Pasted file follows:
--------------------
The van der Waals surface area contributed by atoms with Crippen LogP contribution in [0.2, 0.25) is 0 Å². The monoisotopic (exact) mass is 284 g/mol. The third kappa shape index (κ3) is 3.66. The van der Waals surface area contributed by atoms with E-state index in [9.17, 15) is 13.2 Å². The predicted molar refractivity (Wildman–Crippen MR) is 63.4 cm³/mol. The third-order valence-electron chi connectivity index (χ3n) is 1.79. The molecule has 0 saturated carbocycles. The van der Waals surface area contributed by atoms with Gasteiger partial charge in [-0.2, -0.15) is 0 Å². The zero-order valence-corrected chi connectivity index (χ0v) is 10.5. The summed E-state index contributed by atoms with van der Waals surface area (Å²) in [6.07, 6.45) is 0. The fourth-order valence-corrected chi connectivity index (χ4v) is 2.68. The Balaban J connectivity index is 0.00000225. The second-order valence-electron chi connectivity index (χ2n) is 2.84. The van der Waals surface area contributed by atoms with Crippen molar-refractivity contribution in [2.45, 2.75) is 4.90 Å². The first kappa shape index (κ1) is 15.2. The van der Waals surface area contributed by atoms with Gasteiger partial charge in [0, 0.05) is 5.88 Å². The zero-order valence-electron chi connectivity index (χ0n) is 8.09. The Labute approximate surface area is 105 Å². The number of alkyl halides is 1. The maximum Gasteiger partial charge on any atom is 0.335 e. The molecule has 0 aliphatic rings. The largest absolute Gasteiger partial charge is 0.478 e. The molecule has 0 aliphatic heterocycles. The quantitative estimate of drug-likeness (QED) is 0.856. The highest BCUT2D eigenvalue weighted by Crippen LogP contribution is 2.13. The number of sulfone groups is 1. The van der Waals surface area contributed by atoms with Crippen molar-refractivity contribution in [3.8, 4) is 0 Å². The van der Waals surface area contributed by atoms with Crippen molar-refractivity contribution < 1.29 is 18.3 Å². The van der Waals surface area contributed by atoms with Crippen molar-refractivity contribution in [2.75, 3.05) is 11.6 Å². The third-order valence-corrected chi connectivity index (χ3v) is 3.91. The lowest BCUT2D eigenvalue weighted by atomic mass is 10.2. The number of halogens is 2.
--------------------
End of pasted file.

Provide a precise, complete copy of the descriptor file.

The van der Waals surface area contributed by atoms with Crippen LogP contribution in [0.2, 0.25) is 0 Å². The monoisotopic (exact) mass is 284 g/mol. The third kappa shape index (κ3) is 3.66. The van der Waals surface area contributed by atoms with E-state index in [9.17, 15) is 13.2 Å². The predicted molar refractivity (Wildman–Crippen MR) is 63.4 cm³/mol. The third-order valence-electron chi connectivity index (χ3n) is 1.79. The molecule has 0 saturated carbocycles. The van der Waals surface area contributed by atoms with Gasteiger partial charge in [-0.2, -0.15) is 0 Å². The zero-order valence-corrected chi connectivity index (χ0v) is 10.5. The summed E-state index contributed by atoms with van der Waals surface area (Å²) in [6.07, 6.45) is 0. The fourth-order valence-corrected chi connectivity index (χ4v) is 2.68. The Balaban J connectivity index is 0.00000225. The second-order valence-electron chi connectivity index (χ2n) is 2.84. The van der Waals surface area contributed by atoms with Crippen molar-refractivity contribution in [2.45, 2.75) is 4.90 Å². The first kappa shape index (κ1) is 15.2. The van der Waals surface area contributed by atoms with Gasteiger partial charge in [0, 0.05) is 5.88 Å². The zero-order valence-electron chi connectivity index (χ0n) is 8.09. The Labute approximate surface area is 105 Å². The number of alkyl halides is 1. The maximum Gasteiger partial charge on any atom is 0.335 e. The molecule has 0 aliphatic rings. The largest absolute Gasteiger partial charge is 0.478 e. The molecule has 0 aliphatic heterocycles. The quantitative estimate of drug-likeness (QED) is 0.856. The highest BCUT2D eigenvalue weighted by Crippen LogP contribution is 2.13. The number of sulfone groups is 1. The van der Waals surface area contributed by atoms with Crippen molar-refractivity contribution in [3.8, 4) is 0 Å². The van der Waals surface area contributed by atoms with Crippen molar-refractivity contribution < 1.29 is 18.3 Å². The van der Waals surface area contributed by atoms with Crippen molar-refractivity contribution in [2.75, 3.05) is 11.6 Å². The third-order valence-corrected chi connectivity index (χ3v) is 3.91. The lowest BCUT2D eigenvalue weighted by atomic mass is 10.2. The number of halogens is 2.